The Sun and You!
by skin care expert Heather Anderson
Be smart and protect yourself and those around you from the damaging effects of the sun!
Exposure to the sun’s ultraviolet A (UVA) and ultraviolet B (UVB) rays can cause skin cancer. Daily sunscreen use prevents both the development of skin cancer and premature aging of the skin. According to the American Academy of Dermatology, unprotected sun exposure is the most preventable risk factor for skin cancer. One in five Americans will be diagnosed with skin cancer in their lifetime.
Controversy exists in relation to sunscreen use and vitamin D synthesis. Some try to argue that we need sun exposure for vitamin D synthesis by the skin. Yes the skin does synthesize vitamin D from the sun, but we can get adequate amounts of Vitamin from other sources. The easiest way is through our diet. Salmon, tuna, dairy products, and iron fortified cereal and juices are great ways to introduce Vitamin D into our diet. Vitamin D supplements are also widely available; speak with your physician regarding the correct dosage.
Sunscreens work by absorbing and/or reflecting the sun’s harmful ultraviolet radiation that causes skin damage. When looking for a sunscreen, choose one that offers broad-spectrum coverage. “Broad-spectrum” sunscreens protect against both UVA and UVB rays. UVA rays lead to aging of the skin, while UVB rays lead to sunburn. Also select a product that contains an SPF of 30 or higher.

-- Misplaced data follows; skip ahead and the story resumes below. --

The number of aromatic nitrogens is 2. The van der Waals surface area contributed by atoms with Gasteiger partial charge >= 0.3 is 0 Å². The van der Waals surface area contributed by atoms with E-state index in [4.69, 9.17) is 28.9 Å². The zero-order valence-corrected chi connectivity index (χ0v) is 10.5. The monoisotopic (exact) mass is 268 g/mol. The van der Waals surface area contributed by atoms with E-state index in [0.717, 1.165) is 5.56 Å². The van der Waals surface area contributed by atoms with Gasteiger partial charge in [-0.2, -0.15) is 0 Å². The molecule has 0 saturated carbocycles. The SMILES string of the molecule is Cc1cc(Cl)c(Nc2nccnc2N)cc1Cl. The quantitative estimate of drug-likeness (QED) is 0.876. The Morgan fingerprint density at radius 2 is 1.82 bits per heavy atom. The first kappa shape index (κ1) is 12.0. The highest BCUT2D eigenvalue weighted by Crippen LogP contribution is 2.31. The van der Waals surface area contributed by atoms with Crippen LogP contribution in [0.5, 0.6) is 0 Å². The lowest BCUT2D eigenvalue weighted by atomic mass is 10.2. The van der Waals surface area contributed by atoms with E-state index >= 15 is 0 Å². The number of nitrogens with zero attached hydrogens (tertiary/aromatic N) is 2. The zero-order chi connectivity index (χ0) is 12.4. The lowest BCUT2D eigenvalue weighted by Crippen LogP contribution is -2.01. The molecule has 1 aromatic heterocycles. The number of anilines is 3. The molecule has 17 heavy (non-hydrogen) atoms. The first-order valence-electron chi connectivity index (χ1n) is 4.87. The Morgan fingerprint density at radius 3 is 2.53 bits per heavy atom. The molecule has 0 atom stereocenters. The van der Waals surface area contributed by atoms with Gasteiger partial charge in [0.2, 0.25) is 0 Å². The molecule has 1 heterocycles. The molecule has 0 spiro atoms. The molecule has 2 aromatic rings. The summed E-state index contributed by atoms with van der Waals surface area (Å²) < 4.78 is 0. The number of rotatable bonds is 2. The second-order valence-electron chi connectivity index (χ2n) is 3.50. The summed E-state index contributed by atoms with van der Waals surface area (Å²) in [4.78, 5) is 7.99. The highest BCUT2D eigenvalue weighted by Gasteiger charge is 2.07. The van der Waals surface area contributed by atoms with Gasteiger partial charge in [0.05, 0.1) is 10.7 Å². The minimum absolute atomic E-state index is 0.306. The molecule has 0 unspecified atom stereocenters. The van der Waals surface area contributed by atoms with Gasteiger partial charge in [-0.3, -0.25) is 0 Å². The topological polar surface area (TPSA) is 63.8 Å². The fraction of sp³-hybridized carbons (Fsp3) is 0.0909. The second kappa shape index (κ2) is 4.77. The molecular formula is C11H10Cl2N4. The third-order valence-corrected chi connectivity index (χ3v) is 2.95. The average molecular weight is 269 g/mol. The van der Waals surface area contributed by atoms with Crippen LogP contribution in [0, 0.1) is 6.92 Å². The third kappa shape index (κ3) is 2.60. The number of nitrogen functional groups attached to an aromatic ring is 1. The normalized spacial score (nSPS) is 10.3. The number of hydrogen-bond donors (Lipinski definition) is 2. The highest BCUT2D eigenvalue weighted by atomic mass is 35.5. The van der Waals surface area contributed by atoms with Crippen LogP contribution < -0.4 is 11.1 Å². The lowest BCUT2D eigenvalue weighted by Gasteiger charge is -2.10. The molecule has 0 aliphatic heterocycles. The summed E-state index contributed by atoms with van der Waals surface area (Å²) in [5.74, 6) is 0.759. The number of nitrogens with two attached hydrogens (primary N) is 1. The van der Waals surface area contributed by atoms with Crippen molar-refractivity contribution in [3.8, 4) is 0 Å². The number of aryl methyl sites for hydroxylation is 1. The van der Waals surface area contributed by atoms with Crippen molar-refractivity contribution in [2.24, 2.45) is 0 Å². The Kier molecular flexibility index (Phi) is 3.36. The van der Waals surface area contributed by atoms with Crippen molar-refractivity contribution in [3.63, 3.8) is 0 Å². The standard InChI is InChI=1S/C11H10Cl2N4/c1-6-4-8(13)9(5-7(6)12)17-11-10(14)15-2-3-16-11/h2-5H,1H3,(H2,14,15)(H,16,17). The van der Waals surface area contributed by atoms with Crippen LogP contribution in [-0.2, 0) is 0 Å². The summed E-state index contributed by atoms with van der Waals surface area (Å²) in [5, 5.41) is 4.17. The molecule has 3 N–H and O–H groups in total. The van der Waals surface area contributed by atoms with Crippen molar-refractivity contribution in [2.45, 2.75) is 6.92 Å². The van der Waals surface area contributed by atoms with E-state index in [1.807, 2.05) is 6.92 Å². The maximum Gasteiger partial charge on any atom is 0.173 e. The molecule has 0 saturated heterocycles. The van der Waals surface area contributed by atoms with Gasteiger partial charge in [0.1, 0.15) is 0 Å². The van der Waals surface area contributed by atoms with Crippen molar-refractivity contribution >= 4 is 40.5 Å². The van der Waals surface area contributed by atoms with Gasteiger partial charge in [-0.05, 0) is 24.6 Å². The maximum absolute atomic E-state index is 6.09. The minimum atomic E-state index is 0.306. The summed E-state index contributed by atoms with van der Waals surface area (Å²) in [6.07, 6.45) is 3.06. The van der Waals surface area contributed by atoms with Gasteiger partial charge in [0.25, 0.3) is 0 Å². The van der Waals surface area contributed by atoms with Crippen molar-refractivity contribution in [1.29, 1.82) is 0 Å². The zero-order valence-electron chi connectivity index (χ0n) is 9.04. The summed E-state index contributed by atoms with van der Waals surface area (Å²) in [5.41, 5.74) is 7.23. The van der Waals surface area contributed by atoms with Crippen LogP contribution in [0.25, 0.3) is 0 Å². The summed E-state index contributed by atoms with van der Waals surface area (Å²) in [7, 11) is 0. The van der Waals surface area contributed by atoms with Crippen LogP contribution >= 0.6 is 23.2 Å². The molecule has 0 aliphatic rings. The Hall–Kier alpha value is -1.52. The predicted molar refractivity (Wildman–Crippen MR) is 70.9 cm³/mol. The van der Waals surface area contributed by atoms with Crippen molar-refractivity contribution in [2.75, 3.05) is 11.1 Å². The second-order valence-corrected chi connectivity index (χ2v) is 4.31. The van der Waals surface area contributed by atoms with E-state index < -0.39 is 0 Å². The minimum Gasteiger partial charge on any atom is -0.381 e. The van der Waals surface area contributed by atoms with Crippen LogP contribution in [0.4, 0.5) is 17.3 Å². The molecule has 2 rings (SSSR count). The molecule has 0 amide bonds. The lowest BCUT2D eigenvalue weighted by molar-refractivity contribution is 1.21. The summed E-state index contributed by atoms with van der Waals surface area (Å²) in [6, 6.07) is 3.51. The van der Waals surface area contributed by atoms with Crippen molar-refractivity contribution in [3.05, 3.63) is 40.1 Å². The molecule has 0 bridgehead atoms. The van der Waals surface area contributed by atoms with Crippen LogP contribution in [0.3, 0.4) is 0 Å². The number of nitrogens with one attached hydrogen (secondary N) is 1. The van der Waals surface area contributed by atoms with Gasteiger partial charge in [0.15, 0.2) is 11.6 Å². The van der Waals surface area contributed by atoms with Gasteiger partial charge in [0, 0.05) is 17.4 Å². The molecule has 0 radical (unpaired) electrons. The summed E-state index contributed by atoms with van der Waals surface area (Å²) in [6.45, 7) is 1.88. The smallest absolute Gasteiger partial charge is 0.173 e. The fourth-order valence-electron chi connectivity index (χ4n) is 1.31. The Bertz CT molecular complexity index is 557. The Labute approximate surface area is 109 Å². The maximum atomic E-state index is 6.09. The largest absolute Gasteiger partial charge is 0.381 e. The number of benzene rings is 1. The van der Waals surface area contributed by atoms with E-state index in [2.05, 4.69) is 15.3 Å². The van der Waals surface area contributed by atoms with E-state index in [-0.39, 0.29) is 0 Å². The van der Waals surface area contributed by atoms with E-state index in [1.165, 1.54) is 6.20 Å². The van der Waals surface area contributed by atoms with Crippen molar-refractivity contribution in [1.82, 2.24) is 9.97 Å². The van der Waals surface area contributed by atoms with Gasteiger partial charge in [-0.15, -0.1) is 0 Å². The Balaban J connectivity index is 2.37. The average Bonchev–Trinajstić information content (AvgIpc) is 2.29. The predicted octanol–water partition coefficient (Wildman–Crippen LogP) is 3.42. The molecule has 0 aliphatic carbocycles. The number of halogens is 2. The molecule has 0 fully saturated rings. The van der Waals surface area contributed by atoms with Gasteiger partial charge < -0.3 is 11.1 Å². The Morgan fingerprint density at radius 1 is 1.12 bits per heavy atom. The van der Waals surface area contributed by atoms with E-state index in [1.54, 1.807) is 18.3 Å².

As a bonus, many of the sunscreens available today contain antioxidants. UV radiation contributes to the development of free radicals in the body that lead to skin damage and aging. Antioxidants work by preventing the build-up of free radicals in the body. By choosing a sunscreen that also contains an antioxidant you are getting a second level of protection.
Daily sunscreen use helps to prevent skin cancer and premature skin aging. Choose a broad-spectrum product with both UVA and UVB protection, an SPF of 30 or higher, and if available, contains an antioxidant. If you are out in the sun for a lengthy period of time, sunscreen should be applied every 2 hours. Protective hats and clothing can also be worn for additional protection.
It’s important to remember that our grandchildren are so very susceptible to sun damage. Let’s not forget they need protection! When choosing sunscreen for kids of all ages, look for “physical” or “chemical free” products containing zinc oxide or titanium dioxide. Chemical sunscreens can be irritating, while physical blockers sit on top of the skin to protect it. As with adults, kids should apply sunscreen daily with an SPF of 30 or higher. When children are outside for long periods of time and in the water, reapply sunscreen every 2 hours.
Here’s to a happy, safe, and sunscreen-filled summer for you and your family…
Heather Anderson is a Nurse Practitioner and owner of Anderson Medical Aesthetics in Scottsdale, AZ. She is a skin care expert with over 10 years of practice in the field of Cosmetic Dermatology. You can contact Heather directly via email.